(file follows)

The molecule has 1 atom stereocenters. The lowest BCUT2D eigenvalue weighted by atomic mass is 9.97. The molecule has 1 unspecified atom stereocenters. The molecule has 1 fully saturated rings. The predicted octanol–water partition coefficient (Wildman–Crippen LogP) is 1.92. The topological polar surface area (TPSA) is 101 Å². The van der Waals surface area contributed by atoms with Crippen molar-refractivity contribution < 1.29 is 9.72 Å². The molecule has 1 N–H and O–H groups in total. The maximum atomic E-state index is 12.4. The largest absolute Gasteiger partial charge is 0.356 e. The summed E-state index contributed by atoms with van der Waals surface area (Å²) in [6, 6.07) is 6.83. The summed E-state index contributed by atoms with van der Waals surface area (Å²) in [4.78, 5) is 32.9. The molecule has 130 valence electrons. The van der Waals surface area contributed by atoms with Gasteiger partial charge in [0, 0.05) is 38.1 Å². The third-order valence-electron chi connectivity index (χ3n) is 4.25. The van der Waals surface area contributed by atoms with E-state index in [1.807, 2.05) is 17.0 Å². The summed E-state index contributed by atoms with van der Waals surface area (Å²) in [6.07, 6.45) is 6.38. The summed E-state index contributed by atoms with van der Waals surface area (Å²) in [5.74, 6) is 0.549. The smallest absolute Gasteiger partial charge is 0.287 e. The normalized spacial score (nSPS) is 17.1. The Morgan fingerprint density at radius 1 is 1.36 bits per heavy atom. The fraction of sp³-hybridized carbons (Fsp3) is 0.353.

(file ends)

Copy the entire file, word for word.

The molecule has 1 atom stereocenters. The lowest BCUT2D eigenvalue weighted by atomic mass is 9.97. The molecule has 1 unspecified atom stereocenters. The molecule has 1 fully saturated rings. The predicted octanol–water partition coefficient (Wildman–Crippen LogP) is 1.92. The topological polar surface area (TPSA) is 101 Å². The van der Waals surface area contributed by atoms with Crippen molar-refractivity contribution < 1.29 is 9.72 Å². The molecule has 1 N–H and O–H groups in total. The maximum atomic E-state index is 12.4. The largest absolute Gasteiger partial charge is 0.356 e. The summed E-state index contributed by atoms with van der Waals surface area (Å²) in [6, 6.07) is 6.83. The summed E-state index contributed by atoms with van der Waals surface area (Å²) in [4.78, 5) is 32.9. The molecule has 130 valence electrons. The van der Waals surface area contributed by atoms with Gasteiger partial charge in [0, 0.05) is 38.1 Å². The third-order valence-electron chi connectivity index (χ3n) is 4.25. The van der Waals surface area contributed by atoms with E-state index in [1.807, 2.05) is 17.0 Å². The summed E-state index contributed by atoms with van der Waals surface area (Å²) in [6.07, 6.45) is 6.38. The summed E-state index contributed by atoms with van der Waals surface area (Å²) in [5.74, 6) is 0.549. The smallest absolute Gasteiger partial charge is 0.287 e. The normalized spacial score (nSPS) is 17.1. The Morgan fingerprint density at radius 1 is 1.36 bits per heavy atom. The fraction of sp³-hybridized carbons (Fsp3) is 0.353.